TEMPE — Dozens of Catholics dumped dirt into their church Sunday and no one batted an eye.
It was all part of the “Dirt Bag Drop” at the future altar site for the All Saints Newman Center. The afternoon event, which happened to coincide with Earth Day, offered members a chance to be part of the construction progress beyond pledging funds. It also celebrated the site that holds memories for so many — and will create untold more once the building opens in November.
Members of all ages signed the wall behind the altar. They did the same thing just over a year ago before the walls of the old Newman Center came down.
This time members offered blessings for marriages and children, gratitude for the Dominican priests who spent more than 40 years at the Newman Center and blessings upon all who enter their “home away from home.”
The Newman Center, which sits across the street from Arizona State University, serves thousands of students each year and other local families. Sarah Goode, a local community member, never went to ASU, but understands a Newman Center’s role in campus ministry.
“I remember when I was in college the Catholic community was important to me,” she said.
Her college was three hours from home so she started to attend Mass closer to school at the Newman Center.
“It gave me that sense of home. It was that continuous thread,” Goode said.
Now, a piece of their home will always remain at the Newman Center. Goode and her husband brought dirt from their vegetable garden and placed it on the future altar. Other members followed suit.
Fr. Rob Clements, director, and Fr. John Muir, assistant director, added dirt from places such as Ss. Simon and Jude Cathedral — the Mother Church for the diocese — Rome and the Holy Land.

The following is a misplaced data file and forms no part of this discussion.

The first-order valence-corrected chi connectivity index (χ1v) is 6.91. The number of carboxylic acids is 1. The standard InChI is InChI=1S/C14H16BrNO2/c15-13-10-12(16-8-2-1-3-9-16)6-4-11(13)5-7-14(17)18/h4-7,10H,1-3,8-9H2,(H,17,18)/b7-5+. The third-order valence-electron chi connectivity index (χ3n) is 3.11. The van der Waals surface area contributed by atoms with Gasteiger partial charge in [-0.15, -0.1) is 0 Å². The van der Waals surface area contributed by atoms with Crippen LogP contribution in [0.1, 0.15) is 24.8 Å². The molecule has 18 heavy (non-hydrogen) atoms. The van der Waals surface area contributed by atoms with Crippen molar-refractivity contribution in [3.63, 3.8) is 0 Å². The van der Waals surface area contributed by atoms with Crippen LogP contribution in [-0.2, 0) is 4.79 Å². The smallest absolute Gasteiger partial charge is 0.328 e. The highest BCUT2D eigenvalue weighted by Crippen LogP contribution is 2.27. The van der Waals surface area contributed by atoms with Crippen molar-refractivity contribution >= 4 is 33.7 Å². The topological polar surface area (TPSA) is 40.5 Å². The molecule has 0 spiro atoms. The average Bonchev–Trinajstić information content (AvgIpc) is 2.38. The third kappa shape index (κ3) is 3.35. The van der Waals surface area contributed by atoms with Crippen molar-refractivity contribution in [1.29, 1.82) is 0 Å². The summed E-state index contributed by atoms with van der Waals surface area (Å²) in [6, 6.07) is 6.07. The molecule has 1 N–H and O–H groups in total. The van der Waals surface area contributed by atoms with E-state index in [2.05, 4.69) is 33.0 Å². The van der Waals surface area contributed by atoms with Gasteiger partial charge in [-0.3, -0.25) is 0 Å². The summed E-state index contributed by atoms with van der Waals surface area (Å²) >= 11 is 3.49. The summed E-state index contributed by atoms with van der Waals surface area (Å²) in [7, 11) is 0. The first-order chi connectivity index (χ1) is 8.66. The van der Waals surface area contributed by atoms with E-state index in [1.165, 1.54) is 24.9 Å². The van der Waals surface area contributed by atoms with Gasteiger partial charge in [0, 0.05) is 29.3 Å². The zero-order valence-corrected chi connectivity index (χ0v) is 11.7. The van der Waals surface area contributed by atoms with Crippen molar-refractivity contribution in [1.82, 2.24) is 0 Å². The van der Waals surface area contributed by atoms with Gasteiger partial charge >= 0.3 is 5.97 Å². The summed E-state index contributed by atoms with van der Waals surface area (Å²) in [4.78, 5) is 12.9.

Fr. Clements also poured a small bottle of water from the Jordan River onto the mound. It sat directly in front of a bold “Catholic Newman Center” sign.
“It’s inspiring the strength this community has,” said David Pederson, development director.
He spoke mainly of their endurance to withstand the 106-degree heat and uneven construction site. View photos. The Newman Center community has also shown its strength in the last 10 years as the capital campaign underwent two guiding names — currently “Raise These Walls” — various site designs and four directors.
The soon-to-be resurrected Newman Center is an $8 million project that could have the first phase completed in six months, Pederson said. It will feature an adoration chapel, social hall and 500-seat church.
“There’s still a substantial need for fundraising,” Pederson said.
The campaign needs roughly $350,000 for interior finishing, the social hall and kitchen to complete Phase I. View project brochure. The second phase of the project will provide administrative offices, student ministry space and classrooms, which the University of Mary will share.
Pederson said a lot of his outreach to spread word about the Newman Center’s future is one-on-one.
“We’re continuing to be introduced to new people who may not have been aware of our ministry and our mission and have really taken a liking to it,” he said.
At the site of the future altar, Pederson reminded the small crowd gathered about a matching gift opportunity that ends April 27. An anonymous donor will match any new pledges toward the Raise These Walls campaign up to $25,000. Pledge here.
Meanwhile, the walls at the construction are expected to go higher any day now until they peak at 43 feet. More steel and clear story windows will also be installed. Then concrete should be poured in mid-May.